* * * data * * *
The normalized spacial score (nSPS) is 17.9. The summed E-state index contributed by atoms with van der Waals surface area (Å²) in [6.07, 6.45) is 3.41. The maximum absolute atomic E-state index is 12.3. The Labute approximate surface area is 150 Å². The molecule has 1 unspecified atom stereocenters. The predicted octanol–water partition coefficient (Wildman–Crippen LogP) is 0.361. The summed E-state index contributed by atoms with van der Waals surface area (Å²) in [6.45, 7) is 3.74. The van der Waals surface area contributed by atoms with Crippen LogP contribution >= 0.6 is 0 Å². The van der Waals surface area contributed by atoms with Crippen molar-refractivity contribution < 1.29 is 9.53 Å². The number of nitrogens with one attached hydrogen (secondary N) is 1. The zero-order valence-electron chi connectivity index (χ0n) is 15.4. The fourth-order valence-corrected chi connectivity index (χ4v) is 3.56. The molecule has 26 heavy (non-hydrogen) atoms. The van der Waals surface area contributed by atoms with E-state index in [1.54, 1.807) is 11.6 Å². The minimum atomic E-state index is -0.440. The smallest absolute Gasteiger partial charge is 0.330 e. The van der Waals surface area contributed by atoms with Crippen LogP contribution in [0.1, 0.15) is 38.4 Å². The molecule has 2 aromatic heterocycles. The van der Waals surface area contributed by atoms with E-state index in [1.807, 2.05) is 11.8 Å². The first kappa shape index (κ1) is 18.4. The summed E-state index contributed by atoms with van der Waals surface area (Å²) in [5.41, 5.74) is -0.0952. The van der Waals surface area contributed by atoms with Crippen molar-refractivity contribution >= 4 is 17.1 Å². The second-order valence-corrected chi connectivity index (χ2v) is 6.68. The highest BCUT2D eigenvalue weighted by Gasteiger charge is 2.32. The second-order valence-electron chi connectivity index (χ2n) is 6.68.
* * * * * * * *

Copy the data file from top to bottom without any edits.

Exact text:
The normalized spacial score (nSPS) is 17.9. The summed E-state index contributed by atoms with van der Waals surface area (Å²) in [6.07, 6.45) is 3.41. The maximum absolute atomic E-state index is 12.3. The Labute approximate surface area is 150 Å². The molecule has 1 unspecified atom stereocenters. The predicted octanol–water partition coefficient (Wildman–Crippen LogP) is 0.361. The summed E-state index contributed by atoms with van der Waals surface area (Å²) in [6.45, 7) is 3.74. The van der Waals surface area contributed by atoms with Crippen LogP contribution >= 0.6 is 0 Å². The van der Waals surface area contributed by atoms with Crippen molar-refractivity contribution < 1.29 is 9.53 Å². The number of nitrogens with one attached hydrogen (secondary N) is 1. The zero-order valence-electron chi connectivity index (χ0n) is 15.4. The fourth-order valence-corrected chi connectivity index (χ4v) is 3.56. The molecule has 26 heavy (non-hydrogen) atoms. The van der Waals surface area contributed by atoms with E-state index in [1.54, 1.807) is 11.6 Å². The minimum atomic E-state index is -0.440. The smallest absolute Gasteiger partial charge is 0.330 e. The van der Waals surface area contributed by atoms with Crippen LogP contribution in [0.1, 0.15) is 38.4 Å². The molecule has 2 aromatic heterocycles. The van der Waals surface area contributed by atoms with E-state index in [1.807, 2.05) is 11.8 Å². The first kappa shape index (κ1) is 18.4. The summed E-state index contributed by atoms with van der Waals surface area (Å²) in [5.41, 5.74) is -0.0952. The van der Waals surface area contributed by atoms with Crippen molar-refractivity contribution >= 4 is 17.1 Å². The second-order valence-corrected chi connectivity index (χ2v) is 6.68. The highest BCUT2D eigenvalue weighted by Gasteiger charge is 2.32. The second-order valence-electron chi connectivity index (χ2n) is 6.68.